Greatest British Battle?
In preparation for an upcoming exhibition, Britain’s National Army Museum is sponsoring a competition to declare “Britain’s Greatest Battle” (actually, the top five). As the website describes:
“The shortlisted battles were selected not simply for being great British victories. Their inclusion took into consideration the political, historical and cultural impact, the difficulties and challenges the Army overcame, and the innovative deployment of strategy and tactics. The choice of battles also reflects the global reach of the British Army and recognises the vital contributions of Commonwealth troops.
Britain’s Greatest Battles aims to highlight the most notable clashes the British Army has seen, as well as draw attention to some of the lesser-known ones. It takes into account all kinds of ‘battles’, including sieges, campaigns, last stands and charges.”
Several notable early modern battles are included (Naseby, Blenheim, Culloden), as well as colonial clashes (Plassey, Quebec, Lexington and Concord). No early modern sieges mentioned, but the British weren’t particularly proud of their siege service at the time (see Christopher Atkinson, “Marlborough’s Sieges,” The Journal of the Society for Army Historical Research, 13 (1935): 195-205).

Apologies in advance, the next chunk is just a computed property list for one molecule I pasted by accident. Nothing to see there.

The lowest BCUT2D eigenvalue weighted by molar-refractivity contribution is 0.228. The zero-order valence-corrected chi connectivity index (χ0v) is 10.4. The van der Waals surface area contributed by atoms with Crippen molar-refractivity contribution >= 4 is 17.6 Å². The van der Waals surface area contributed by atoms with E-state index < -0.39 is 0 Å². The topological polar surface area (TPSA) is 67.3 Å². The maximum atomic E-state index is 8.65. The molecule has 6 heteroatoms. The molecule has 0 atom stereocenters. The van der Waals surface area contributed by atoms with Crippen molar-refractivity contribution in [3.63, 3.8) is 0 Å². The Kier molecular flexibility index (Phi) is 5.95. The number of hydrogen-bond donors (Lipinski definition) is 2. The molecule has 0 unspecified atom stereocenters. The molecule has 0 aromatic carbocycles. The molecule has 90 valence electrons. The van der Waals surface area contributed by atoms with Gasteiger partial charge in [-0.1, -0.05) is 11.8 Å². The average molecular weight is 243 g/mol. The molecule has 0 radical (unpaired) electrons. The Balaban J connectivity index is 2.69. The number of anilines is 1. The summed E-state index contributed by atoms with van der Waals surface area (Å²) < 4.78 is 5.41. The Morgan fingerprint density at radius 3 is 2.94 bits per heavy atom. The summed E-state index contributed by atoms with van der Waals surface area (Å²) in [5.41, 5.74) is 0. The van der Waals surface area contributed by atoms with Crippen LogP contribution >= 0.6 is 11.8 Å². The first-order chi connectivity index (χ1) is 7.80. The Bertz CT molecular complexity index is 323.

I’m not going to tell you how to vote, but we really should get some of those early modern examples in the top five.
Thoughts on the NAM’s definition of “great”? Maybe you have your own early modern write-in candidates?